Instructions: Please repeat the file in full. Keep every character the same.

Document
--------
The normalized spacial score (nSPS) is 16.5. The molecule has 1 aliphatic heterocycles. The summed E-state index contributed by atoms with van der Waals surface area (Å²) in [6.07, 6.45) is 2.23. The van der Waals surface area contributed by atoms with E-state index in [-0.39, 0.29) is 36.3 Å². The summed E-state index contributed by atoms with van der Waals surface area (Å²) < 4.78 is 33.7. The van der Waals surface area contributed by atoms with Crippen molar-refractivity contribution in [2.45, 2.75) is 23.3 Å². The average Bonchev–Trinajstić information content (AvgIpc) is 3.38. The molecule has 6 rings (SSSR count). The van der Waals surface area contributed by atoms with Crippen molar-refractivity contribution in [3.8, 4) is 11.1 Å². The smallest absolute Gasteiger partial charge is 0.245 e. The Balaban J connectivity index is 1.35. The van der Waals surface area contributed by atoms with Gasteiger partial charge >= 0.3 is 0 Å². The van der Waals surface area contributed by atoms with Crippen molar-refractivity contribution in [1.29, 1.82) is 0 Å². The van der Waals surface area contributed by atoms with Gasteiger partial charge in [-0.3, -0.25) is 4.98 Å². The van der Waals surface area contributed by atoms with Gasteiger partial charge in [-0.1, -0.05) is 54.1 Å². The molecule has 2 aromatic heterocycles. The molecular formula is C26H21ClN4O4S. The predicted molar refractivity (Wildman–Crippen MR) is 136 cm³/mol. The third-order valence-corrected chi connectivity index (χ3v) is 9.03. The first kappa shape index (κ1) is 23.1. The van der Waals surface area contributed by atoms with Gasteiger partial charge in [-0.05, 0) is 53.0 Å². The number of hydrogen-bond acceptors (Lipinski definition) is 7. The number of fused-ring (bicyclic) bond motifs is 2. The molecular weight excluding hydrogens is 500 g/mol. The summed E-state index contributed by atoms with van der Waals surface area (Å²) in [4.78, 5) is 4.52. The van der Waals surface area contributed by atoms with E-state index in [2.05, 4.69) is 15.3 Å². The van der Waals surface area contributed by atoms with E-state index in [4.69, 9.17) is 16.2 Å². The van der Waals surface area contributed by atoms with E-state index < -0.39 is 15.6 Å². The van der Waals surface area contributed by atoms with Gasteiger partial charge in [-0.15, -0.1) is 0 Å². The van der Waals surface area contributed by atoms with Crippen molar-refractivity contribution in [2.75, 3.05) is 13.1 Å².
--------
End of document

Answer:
The normalized spacial score (nSPS) is 16.5. The molecule has 1 aliphatic heterocycles. The summed E-state index contributed by atoms with van der Waals surface area (Å²) in [6.07, 6.45) is 2.23. The van der Waals surface area contributed by atoms with E-state index in [-0.39, 0.29) is 36.3 Å². The summed E-state index contributed by atoms with van der Waals surface area (Å²) < 4.78 is 33.7. The van der Waals surface area contributed by atoms with Crippen molar-refractivity contribution in [2.45, 2.75) is 23.3 Å². The average Bonchev–Trinajstić information content (AvgIpc) is 3.38. The molecule has 6 rings (SSSR count). The van der Waals surface area contributed by atoms with Crippen molar-refractivity contribution in [3.8, 4) is 11.1 Å². The smallest absolute Gasteiger partial charge is 0.245 e. The Balaban J connectivity index is 1.35. The van der Waals surface area contributed by atoms with Gasteiger partial charge >= 0.3 is 0 Å². The van der Waals surface area contributed by atoms with Crippen molar-refractivity contribution in [1.29, 1.82) is 0 Å². The van der Waals surface area contributed by atoms with Gasteiger partial charge in [-0.3, -0.25) is 4.98 Å². The van der Waals surface area contributed by atoms with Gasteiger partial charge in [-0.1, -0.05) is 54.1 Å². The molecule has 2 aromatic heterocycles. The molecular formula is C26H21ClN4O4S. The predicted molar refractivity (Wildman–Crippen MR) is 136 cm³/mol. The third-order valence-corrected chi connectivity index (χ3v) is 9.03. The first kappa shape index (κ1) is 23.1. The van der Waals surface area contributed by atoms with Gasteiger partial charge in [-0.05, 0) is 53.0 Å². The number of hydrogen-bond acceptors (Lipinski definition) is 7. The number of fused-ring (bicyclic) bond motifs is 2. The molecular weight excluding hydrogens is 500 g/mol. The summed E-state index contributed by atoms with van der Waals surface area (Å²) in [4.78, 5) is 4.52. The van der Waals surface area contributed by atoms with E-state index in [2.05, 4.69) is 15.3 Å². The van der Waals surface area contributed by atoms with E-state index in [4.69, 9.17) is 16.2 Å². The van der Waals surface area contributed by atoms with E-state index < -0.39 is 15.6 Å². The van der Waals surface area contributed by atoms with Gasteiger partial charge in [-0.15, -0.1) is 0 Å². The van der Waals surface area contributed by atoms with Crippen molar-refractivity contribution in [2.75, 3.05) is 13.1 Å².